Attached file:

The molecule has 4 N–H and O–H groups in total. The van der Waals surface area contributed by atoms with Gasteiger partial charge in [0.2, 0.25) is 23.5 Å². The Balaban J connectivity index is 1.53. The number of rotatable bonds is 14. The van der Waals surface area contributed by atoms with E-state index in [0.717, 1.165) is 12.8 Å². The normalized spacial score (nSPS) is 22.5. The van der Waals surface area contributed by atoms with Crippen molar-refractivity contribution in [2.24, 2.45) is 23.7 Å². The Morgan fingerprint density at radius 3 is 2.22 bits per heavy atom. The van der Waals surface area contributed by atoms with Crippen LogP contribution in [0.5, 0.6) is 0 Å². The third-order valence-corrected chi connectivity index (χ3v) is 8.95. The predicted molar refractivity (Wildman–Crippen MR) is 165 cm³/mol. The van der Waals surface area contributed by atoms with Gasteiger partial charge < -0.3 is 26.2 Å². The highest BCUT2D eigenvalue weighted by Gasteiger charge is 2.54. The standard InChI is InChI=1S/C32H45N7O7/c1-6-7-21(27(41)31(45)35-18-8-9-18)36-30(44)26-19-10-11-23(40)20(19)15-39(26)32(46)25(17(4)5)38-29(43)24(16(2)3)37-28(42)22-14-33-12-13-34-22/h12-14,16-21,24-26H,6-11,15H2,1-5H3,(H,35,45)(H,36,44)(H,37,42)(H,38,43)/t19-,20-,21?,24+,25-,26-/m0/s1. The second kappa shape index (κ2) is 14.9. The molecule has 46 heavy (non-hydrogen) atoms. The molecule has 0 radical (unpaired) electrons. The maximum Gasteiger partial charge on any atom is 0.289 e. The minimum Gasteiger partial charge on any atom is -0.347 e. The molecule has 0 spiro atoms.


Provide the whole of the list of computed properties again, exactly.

The molecule has 4 N–H and O–H groups in total. The van der Waals surface area contributed by atoms with Gasteiger partial charge in [0.2, 0.25) is 23.5 Å². The Balaban J connectivity index is 1.53. The number of rotatable bonds is 14. The van der Waals surface area contributed by atoms with E-state index in [0.717, 1.165) is 12.8 Å². The normalized spacial score (nSPS) is 22.5. The van der Waals surface area contributed by atoms with Crippen molar-refractivity contribution in [2.24, 2.45) is 23.7 Å². The Morgan fingerprint density at radius 3 is 2.22 bits per heavy atom. The van der Waals surface area contributed by atoms with Crippen LogP contribution in [0.5, 0.6) is 0 Å². The third-order valence-corrected chi connectivity index (χ3v) is 8.95. The predicted molar refractivity (Wildman–Crippen MR) is 165 cm³/mol. The van der Waals surface area contributed by atoms with Gasteiger partial charge < -0.3 is 26.2 Å². The highest BCUT2D eigenvalue weighted by Gasteiger charge is 2.54. The standard InChI is InChI=1S/C32H45N7O7/c1-6-7-21(27(41)31(45)35-18-8-9-18)36-30(44)26-19-10-11-23(40)20(19)15-39(26)32(46)25(17(4)5)38-29(43)24(16(2)3)37-28(42)22-14-33-12-13-34-22/h12-14,16-21,24-26H,6-11,15H2,1-5H3,(H,35,45)(H,36,44)(H,37,42)(H,38,43)/t19-,20-,21?,24+,25-,26-/m0/s1. The second kappa shape index (κ2) is 14.9. The molecule has 46 heavy (non-hydrogen) atoms. The molecule has 0 radical (unpaired) electrons. The maximum Gasteiger partial charge on any atom is 0.289 e. The minimum Gasteiger partial charge on any atom is -0.347 e. The molecule has 0 spiro atoms.